When I meet someone new and they discover that I practice as a solicitor, the usual question that will usually come up in conversation is: “What made you want to do law?”
My running joke is that I thought at the time that law looked cool thanks to that iconic movie, Legally Blonde – which always gets a chuckle. But in all honesty, I chose it because it was the highest ranking degree that I was eligible for with the results I had. I had been a little foolish in agreeing with my folks to ditch the “un-helpful” subjects I did well at – i.e. Food Technology (which I topped for two years in a row) – and took up a variety of subjects known for their higher-ranking qualities, among them Chemistry and Three Unit Mathematics. Words cannot quite explain how much I hated these subjects.
I was allowed a semi-concession, and for this I went with Ancient History. Our primary case study was Ancient Persia (or otherwise now known as Iran), and I remember being greatly amused in hearing about their war formalities, particularly the carrying of a staff with a solid gold persimmon on top. The persimmon is a very well-respected fruit in the Middle-East, Mediterranean and Asia, and is ranked 14th in the world as the most consumed fruit after cherries and before avocados. In Japan, people like to wait until the first snow starts before picking it from the tree, cutting the top off and scooping it with a spoon like a sorbet. In Australia however, it’s less known and considered a minor crop. It’s such an unfamiliar fruit that when I was invited to a Persimmon appreciation evening I was rather at a loss thinking of what I could do with a persimmon in regards to baking or cooking, as I had never before tasted the fruit.
That was soon to change. We gathered at Newtown’s The Stinking Bishops on a mild-weathered Monday evening and were introduced to two varieties of the fruit: the astringent persimmon and the non-astringent persimmon (also known as Fuji fruit). The astringent persimmons are more oval in shape, and these are best eaten when it’s fully ripe to allow the tannins in it to slowly mellow out, while non-astringent persimmons are rounder (and look a little like orange tomatoes) and can be eaten crunchy, softly ripe, or anywhere in-between.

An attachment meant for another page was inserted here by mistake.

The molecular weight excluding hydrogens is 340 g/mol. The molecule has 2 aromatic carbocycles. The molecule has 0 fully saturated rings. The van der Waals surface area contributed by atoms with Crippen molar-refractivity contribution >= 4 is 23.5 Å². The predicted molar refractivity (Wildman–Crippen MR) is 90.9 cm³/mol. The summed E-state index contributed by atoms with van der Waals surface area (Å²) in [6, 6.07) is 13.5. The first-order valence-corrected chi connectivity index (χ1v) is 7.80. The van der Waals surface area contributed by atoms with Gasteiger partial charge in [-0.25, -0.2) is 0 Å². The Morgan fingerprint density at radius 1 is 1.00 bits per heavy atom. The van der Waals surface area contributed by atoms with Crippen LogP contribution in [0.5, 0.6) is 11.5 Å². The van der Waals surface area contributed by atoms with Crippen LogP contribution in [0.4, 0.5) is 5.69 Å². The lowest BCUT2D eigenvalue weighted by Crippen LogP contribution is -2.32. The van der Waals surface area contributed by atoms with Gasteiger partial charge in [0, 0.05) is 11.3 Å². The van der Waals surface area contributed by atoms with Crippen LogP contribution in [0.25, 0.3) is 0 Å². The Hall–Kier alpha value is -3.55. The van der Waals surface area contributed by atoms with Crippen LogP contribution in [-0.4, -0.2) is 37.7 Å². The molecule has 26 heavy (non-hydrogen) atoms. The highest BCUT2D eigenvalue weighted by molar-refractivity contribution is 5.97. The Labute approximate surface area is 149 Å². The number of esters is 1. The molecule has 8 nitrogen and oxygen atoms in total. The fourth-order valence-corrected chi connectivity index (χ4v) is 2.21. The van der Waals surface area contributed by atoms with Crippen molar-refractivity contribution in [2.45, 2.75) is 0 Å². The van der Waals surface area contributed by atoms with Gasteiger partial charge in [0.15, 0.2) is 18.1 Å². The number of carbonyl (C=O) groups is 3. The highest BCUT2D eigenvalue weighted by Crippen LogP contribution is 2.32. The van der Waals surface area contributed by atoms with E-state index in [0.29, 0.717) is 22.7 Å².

We were to try them paired with a few of The Stinking Bishop‘s signature cheeses: a Venus Blue from Australia (a hard, crumbly blue), the delectable soft Brillat Savarin from France, a washed Brebbirouse again from France, and the interestingly curly Tete Di Moine from Switzerland as the hard cheese. I actually thought it looked like the Chinese white fungus but was delighted to discover that it was a beautifully creamy-flavoured hard cheese, and the way it had been cut meant it melted on the tongue.
We were trying it with slices of a hard persimmon, crisp and similar to how you would use slices of apple on a cheeseboard, dried persimmon slices, and a wonderfully soft and gelatinous segment of very soft persimmon.
It was amazing the differences in flavour that accompanied the variances in texture. The dried persimmon pieces were chewy and slightly tart, similar to dried apple pieces, and went well with the soft wash cheese and the blue cheese. The hard persimmon slices went well with the Brillat Savarin, while the near-jammy characteristic of the soft persimmon went amazingly with either the pungent blue or the sharp notes of the Tete Di Moine.